Articles

This company will build new skin for soldiers burned by IEDs

A New Zealand-based startup that works on regenerating human tissue has signed a development agreement with the U.S. Army to help treat troops who've sustained severe burns.


The Cooperative Research and Development Agreement, or CRADA, between Upside Technologies and the Army's Medical Research and Materiel Command includes the company's engineered skin product to treat wounds from IEDs and explosions.

"This U.S. Army input will be hugely valuable to Upside and will fully assist us in successfully progressing our product to the benefit of all burn sufferers, including U.S. warriors," said Upside Chief Executive Officer Dr. Robert Feldman.

A graphic showing the new lab-made skin next to true human skin. (Photo from Upside Technologies)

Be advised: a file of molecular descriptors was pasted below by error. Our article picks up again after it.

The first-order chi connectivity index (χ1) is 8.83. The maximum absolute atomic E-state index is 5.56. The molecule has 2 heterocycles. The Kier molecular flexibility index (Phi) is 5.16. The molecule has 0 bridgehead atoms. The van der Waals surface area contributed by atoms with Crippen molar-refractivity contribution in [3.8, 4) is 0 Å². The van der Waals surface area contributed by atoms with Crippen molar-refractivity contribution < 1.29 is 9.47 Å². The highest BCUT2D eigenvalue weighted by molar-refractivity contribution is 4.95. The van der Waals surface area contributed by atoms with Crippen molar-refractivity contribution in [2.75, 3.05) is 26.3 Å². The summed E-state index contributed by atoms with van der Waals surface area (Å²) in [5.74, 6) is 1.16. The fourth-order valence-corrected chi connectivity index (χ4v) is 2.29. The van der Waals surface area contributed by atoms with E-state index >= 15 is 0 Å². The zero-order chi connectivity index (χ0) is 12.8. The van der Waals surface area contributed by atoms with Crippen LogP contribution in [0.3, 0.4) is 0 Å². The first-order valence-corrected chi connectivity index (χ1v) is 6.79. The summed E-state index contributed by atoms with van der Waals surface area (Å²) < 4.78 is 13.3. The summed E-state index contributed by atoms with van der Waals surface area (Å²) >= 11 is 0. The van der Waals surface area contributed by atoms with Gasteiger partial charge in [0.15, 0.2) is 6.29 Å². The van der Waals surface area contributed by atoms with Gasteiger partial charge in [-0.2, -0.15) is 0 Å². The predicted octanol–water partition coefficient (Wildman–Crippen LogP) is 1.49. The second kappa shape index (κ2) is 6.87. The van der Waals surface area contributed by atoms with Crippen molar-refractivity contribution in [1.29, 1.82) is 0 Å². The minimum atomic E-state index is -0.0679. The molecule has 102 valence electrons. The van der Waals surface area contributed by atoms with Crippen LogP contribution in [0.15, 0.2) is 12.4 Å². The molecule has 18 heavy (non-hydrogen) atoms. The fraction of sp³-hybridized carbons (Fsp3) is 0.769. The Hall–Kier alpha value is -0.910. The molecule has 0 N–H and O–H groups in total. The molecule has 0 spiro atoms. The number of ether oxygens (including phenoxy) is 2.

Upside's technology enables a small sample of unburnt patient skin to be grown in the laboratory into large areas of full-thickness skin. The lab-grown skin can be used as skin grafts in patients.

The Upside skin is said to be produced faster than that of any competitive product and has handling characteristics preferred by surgeons.

The Army "is pleased to provide guidance to Upside Biotechnologies as it navigates the U.S. FDA approval process for a novel skin replacement product," said Susan Taylor, product manager for the Tissue Injury and Regenerative Medicine Project Management Office at the U.S. Army Medical Materiel Development Activity.

Burn wounds from explosions and IEDs continue to plague troops in war zones and account for a large portion of America's casualties, statistics show.

"This product may provide a critical solution in the treatment of service members who have sustained severe burns," Taylor added. "Our goal is to help Upside move this product as quickly and as safely as possible through the regulatory process, so it is available to our wounded service members."

 

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